What is our conduct to be in church? What are the House Rules? Chapter 1 was about false doctrine, then true doctrine. Chapter 2 was about how men, then women, behave when the church gathers for worship. Chapter 3, who are the men who can serve as elders? And now, the men who can be deacons.

Last week in 1 Timothy 3:1 to 7, Paul described for Timothy and the church at Ephesus who can serve as overseers. Overseers is one of three words describing the role of the elder and pastor. Now today in verses 8 to 13, Paul defines those who qualify as deacons. Have you noticed in our study that 1 Timothy is filled with exegetical nightmares, interpretive challenges, and difficult passages? In verses 8 to 13, it’s found in verse 11.

For now, read the entire passage with me, “Deacons likewise must be men of dignity, not double-tongued, or addicted to much wine or fond of sordid gain, 9 but holding to the mystery of the faith with a clear conscience. 10 These men must also first be tested; then let them serve as deacons if they are beyond reproach. 11 Women must likewise be dignified, not malicious gossips, but temperate, faithful in all things. 12 Deacons must be husbands of only one wife, and good managers of their children and their own households. 13 For those who have served well as deacons obtain for themselves a high standing and great confidence in the faith that is in Christ Jesus” (1 Timothy 3:8 to 13).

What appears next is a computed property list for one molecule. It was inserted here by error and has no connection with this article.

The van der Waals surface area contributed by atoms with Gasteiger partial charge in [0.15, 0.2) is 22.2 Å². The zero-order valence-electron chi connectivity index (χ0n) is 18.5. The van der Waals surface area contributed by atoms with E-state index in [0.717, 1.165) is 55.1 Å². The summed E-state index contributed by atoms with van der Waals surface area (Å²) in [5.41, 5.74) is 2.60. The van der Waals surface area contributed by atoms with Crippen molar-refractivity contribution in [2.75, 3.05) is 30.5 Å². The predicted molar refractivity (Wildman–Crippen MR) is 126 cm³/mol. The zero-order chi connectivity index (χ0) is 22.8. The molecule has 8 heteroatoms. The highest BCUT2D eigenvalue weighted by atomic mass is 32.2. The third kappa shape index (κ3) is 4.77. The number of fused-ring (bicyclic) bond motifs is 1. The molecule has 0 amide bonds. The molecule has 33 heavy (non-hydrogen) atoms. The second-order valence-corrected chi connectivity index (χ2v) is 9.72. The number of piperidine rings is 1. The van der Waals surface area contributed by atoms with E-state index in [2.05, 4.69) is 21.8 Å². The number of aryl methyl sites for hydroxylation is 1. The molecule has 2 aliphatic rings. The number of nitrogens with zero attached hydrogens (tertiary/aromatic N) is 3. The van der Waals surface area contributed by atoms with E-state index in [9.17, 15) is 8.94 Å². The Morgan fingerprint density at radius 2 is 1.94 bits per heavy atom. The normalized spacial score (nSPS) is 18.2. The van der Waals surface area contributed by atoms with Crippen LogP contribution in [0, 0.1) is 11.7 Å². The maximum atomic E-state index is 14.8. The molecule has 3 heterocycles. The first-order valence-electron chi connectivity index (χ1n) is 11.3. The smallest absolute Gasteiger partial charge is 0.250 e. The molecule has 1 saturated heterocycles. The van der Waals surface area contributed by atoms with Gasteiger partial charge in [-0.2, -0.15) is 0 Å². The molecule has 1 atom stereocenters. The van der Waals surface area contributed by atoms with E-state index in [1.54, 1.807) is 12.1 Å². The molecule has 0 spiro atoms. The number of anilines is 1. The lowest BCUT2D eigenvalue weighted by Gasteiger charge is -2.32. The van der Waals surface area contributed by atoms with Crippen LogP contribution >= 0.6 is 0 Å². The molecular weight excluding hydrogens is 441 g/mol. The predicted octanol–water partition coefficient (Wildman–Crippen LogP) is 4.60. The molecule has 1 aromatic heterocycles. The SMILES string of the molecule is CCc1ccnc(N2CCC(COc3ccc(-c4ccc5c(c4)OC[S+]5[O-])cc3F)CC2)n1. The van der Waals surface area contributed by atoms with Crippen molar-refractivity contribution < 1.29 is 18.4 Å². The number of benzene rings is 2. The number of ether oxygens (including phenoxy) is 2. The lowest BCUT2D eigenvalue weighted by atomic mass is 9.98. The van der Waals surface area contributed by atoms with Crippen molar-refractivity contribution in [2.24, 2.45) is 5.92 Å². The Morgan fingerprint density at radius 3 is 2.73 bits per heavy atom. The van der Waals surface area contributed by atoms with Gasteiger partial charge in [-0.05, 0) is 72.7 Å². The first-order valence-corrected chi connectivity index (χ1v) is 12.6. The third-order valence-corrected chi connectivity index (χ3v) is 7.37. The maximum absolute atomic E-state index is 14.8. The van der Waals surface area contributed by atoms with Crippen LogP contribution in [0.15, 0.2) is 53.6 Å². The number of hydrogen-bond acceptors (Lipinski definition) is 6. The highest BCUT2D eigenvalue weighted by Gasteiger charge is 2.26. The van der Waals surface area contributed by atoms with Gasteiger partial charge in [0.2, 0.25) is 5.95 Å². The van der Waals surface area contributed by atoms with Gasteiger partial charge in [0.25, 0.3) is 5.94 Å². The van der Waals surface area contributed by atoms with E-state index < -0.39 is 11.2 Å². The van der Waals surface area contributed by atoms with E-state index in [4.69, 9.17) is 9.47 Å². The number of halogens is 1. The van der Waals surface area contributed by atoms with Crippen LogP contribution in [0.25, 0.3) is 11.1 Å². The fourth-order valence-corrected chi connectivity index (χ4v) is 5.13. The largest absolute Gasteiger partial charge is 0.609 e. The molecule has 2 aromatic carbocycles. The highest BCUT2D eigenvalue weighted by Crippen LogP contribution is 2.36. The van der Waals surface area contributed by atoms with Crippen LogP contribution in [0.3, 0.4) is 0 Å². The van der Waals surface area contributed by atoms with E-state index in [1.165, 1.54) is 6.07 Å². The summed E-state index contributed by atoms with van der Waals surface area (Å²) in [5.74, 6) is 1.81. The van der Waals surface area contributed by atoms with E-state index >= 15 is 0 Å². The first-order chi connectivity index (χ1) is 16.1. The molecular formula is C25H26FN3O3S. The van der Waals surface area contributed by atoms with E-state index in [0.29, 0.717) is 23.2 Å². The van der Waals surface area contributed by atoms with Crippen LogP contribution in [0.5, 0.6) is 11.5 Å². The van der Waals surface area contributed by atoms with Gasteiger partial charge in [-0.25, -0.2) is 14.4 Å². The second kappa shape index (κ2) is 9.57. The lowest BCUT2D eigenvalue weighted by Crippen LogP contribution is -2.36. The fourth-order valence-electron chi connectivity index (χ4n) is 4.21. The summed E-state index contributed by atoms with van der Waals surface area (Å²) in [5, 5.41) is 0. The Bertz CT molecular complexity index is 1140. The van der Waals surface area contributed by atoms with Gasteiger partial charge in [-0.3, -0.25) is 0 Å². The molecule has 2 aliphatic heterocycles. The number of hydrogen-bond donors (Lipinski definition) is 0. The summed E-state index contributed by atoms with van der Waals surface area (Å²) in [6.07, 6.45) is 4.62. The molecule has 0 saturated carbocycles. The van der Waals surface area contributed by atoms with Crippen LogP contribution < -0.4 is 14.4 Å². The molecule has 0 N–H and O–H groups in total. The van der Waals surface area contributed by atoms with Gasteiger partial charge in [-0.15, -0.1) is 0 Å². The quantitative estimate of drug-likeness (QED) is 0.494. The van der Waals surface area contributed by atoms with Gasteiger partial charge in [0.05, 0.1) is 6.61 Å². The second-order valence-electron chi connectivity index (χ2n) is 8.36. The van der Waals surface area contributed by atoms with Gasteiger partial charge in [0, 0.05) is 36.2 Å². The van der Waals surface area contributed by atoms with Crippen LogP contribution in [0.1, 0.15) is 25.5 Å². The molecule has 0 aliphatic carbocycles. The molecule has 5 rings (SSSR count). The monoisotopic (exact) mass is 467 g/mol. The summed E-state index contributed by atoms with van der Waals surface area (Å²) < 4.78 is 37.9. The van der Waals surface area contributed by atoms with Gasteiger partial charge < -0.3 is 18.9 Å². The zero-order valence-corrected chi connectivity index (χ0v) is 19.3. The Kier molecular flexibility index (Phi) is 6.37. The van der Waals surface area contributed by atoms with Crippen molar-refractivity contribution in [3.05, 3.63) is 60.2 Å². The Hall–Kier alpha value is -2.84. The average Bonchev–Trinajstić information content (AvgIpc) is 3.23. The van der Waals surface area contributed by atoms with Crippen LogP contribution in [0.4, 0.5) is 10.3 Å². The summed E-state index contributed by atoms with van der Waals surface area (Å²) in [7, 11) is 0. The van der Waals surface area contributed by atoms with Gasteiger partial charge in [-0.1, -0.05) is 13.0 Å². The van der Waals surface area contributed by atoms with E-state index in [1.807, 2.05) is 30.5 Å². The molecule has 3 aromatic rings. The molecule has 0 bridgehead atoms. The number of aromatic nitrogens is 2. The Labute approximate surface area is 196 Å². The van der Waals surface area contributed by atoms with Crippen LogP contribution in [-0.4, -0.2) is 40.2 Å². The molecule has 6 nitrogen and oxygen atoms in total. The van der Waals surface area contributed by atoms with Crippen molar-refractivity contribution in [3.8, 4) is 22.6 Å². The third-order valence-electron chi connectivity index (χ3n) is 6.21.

Never forget, Christian–even though this passage is describing deacons, every Christian is to deac. You might not be a super servant, but every genuine believer in this room is a 24/7 servant of Christ. And the elders, many student disciplers, community group shepherds and ministry leaders here must be known as servants. Because born again leadership is first being a servant.